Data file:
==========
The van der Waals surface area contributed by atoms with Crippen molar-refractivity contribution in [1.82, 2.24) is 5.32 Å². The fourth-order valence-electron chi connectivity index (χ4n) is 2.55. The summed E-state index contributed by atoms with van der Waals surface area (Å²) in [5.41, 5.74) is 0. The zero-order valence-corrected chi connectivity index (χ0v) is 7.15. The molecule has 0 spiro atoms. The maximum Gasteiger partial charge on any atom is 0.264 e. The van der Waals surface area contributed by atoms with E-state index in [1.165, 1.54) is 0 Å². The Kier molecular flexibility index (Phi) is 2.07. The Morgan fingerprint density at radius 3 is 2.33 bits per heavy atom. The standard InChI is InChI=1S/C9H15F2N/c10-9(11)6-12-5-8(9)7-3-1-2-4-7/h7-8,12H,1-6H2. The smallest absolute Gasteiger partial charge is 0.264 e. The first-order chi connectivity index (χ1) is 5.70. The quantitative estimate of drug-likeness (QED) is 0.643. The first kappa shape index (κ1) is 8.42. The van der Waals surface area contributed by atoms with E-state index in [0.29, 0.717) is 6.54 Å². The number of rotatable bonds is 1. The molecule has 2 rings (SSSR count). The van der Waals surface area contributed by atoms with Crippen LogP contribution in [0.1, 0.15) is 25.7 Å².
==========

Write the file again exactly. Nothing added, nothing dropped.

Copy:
The van der Waals surface area contributed by atoms with Crippen molar-refractivity contribution in [1.82, 2.24) is 5.32 Å². The fourth-order valence-electron chi connectivity index (χ4n) is 2.55. The summed E-state index contributed by atoms with van der Waals surface area (Å²) in [5.41, 5.74) is 0. The zero-order valence-corrected chi connectivity index (χ0v) is 7.15. The molecule has 0 spiro atoms. The maximum Gasteiger partial charge on any atom is 0.264 e. The van der Waals surface area contributed by atoms with E-state index in [1.165, 1.54) is 0 Å². The Kier molecular flexibility index (Phi) is 2.07. The Morgan fingerprint density at radius 3 is 2.33 bits per heavy atom. The standard InChI is InChI=1S/C9H15F2N/c10-9(11)6-12-5-8(9)7-3-1-2-4-7/h7-8,12H,1-6H2. The smallest absolute Gasteiger partial charge is 0.264 e. The first-order chi connectivity index (χ1) is 5.70. The quantitative estimate of drug-likeness (QED) is 0.643. The first kappa shape index (κ1) is 8.42. The van der Waals surface area contributed by atoms with E-state index in [0.29, 0.717) is 6.54 Å². The number of rotatable bonds is 1. The molecule has 2 rings (SSSR count). The van der Waals surface area contributed by atoms with Crippen LogP contribution in [0.1, 0.15) is 25.7 Å².